|Publication number||US7040387 B2|
|Application number||US 10/088,285|
|Publication date||May 9, 2006|
|Filing date||Jun 9, 2001|
|Priority date||Jul 21, 2000|
|Also published as||DE10035939A1, DE50107511D1, EP1305561A1, EP1305561B1, US20030094271, WO2002008680A1|
|Publication number||088285, 10088285, PCT/2001/2162, PCT/DE/1/002162, PCT/DE/1/02162, PCT/DE/2001/002162, PCT/DE/2001/02162, PCT/DE1/002162, PCT/DE1/02162, PCT/DE1002162, PCT/DE102162, PCT/DE2001/002162, PCT/DE2001/02162, PCT/DE2001002162, PCT/DE200102162, US 7040387 B2, US 7040387B2, US-B2-7040387, US7040387 B2, US7040387B2|
|Inventors||Stephan Leuthner, Petra Beil|
|Original Assignee||Robert Bosch Gmbh|
|Export Citation||BiBTeX, EndNote, RefMan|
|Patent Citations (40), Non-Patent Citations (2), Referenced by (7), Classifications (17), Legal Events (5)|
|External Links: USPTO, USPTO Assignment, Espacenet|
The invention concerns an apparatus for transferring heat from a first fluid to a second fluid—which is separated from the first fluid—having a stack-like or saucer-like structure comprising at least two plies, in particular plates.
Until now, heat exchangers, for example, comprising a first passage through which a high pressure-side refrigerant flows, and a second passage—which is separated from the first passage—through which a low pressure-side refrigerant flows, are provided in a CO2 vehicle air conditioner.
In order to increase the output and efficiency of the CO2 process, an “inner” or “internal” heat exchanger is provided. Refrigerant (CO2) flows through the internal heat exchanger in cocurrent or counterflow. According to this, the fluids flow through the heat exchanger once on the way from the vapor cooling apparatus to the evaporator and, the second time, they flow between the evaporator and the compressor. The main function of the internal heat exchanger in this context is to further cool the refrigerant before expansion. The heat is transferred from the high-pressure side [word missing] the vapor cooling apparatus to the low-pressure side after the evaporator (before it enters the compressor). The refrigerant—which is still partially liquified—evaporates completely before it reaches the compressor.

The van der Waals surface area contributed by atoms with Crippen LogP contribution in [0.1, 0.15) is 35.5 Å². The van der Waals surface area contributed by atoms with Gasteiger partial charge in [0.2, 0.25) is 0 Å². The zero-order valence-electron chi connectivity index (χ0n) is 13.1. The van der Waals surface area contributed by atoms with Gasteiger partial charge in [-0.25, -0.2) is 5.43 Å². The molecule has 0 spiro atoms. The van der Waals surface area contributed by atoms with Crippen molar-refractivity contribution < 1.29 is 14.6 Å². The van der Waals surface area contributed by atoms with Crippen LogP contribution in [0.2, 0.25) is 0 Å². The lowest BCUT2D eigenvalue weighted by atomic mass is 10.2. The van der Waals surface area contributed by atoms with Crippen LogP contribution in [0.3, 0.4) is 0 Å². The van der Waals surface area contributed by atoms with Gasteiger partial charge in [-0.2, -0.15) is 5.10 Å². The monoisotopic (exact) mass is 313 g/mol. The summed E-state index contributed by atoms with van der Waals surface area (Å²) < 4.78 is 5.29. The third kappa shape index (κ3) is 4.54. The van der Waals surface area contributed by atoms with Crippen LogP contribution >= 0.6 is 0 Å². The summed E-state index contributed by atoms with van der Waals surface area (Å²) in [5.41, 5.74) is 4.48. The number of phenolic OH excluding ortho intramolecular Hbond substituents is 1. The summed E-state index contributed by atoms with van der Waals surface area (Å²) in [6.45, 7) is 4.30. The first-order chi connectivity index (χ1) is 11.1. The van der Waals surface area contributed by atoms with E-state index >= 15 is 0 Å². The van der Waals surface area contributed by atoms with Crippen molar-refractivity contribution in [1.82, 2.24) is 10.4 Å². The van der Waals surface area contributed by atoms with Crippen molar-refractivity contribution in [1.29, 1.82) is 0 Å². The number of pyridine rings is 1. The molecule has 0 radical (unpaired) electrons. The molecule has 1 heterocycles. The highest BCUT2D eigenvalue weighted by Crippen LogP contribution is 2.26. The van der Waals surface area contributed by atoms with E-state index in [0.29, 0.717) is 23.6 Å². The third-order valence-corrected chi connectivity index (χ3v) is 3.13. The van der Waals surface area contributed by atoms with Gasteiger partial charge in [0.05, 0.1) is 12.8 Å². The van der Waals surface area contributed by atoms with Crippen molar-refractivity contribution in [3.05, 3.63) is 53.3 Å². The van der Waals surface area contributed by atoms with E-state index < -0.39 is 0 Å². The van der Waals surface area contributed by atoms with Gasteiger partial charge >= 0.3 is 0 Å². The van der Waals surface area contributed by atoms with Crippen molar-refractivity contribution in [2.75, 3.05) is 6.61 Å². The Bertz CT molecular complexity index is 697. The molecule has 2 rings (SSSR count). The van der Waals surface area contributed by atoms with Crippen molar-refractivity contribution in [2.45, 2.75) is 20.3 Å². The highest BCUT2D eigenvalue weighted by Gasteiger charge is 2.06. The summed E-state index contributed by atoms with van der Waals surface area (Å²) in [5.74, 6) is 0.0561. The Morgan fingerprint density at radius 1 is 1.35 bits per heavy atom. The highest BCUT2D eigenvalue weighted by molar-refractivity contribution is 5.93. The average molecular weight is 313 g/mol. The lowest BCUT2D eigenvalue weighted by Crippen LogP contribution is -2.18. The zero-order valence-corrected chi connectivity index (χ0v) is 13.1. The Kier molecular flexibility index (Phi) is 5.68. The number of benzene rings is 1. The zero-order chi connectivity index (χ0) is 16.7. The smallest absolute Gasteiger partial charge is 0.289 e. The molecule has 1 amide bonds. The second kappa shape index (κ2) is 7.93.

Potential applications of heat exchangers of this type include vehicle air conditioners, heat pumps, portable low-output air conditioners, air dehumidifiers, driers, fuel cell systems, and the like.
Heat exchangers that are produced relatively compact in size in order to reduce mass and volume have already been made known. In order to transfer large quantities of heat using a small design, “micro heat exchangers” are provided, for example. They comprise, in particular, structured plates stacked on top of each other and joined together via soldering, screw connection, or the like. This also seals off passages in the heat exchanger provided in appropriate fashion. The fluids that come in thermal contact with each other in the heat exchanger are conducted between the plates via the passages.
In the micro heat exchanger, the fluids are conducted into the individual plies via inlet openings or exit openings, so that a heat-absorbing and a heat-dissipating fluid flows through various plies in alternating fashion. The distribution or bringing together of the fluids into or out of the individual passages takes place in the inlet or exit area, respectively. In these areas, the respective fluid flow splits or accumulates.
An “exposed cross section” is produced where the inlet area overlaps with the exit area.
Due to the large pressure differential between the two fluids, the individual plies must be capable of withstanding the highly disparate pressure levels in the region of the exposed cross section.
The large surface area acted upon by pressure in the region of the exposed cross section causes high material tensions to occur. This can result in material deformations, e.g., flowing or failure of the component.
In contrast, the object of the invention is to propose an apparatus for transferring heat that realizes a comparably large heat-transferring surface within a small volume, hereby guaranteeing uninterrupted operation even when the pressure differential between the fluids is great.
Accordingly, an apparatus according to the invention is unusual in that the inlet and/or exit area comprises at least one support element. According to the invention, this greatly reduces the resultant exposed cross section and, in particular, the bending moment occurring in the inlet or exit area. This ensures that the area acted upon by pressure, in particular on the side operated using comparably low pressure, is supported, thereby preventing a disadvantageous deformation of the plate.
Moreover, by arranging the support elements in advantageous fashion, a support element according to the invention provided on each plate can transmit corresponding pressure forces from plate to plate until a relatively massive cover plate absorbs the pressure forces, if necessary, effectively preventing a deformation of the plates or failure of the entire component.
Numerous support elements are preferably provided in the inlet area and the exit area, further reducing the resultant exposed cross sections as well as the bending stresses that occur.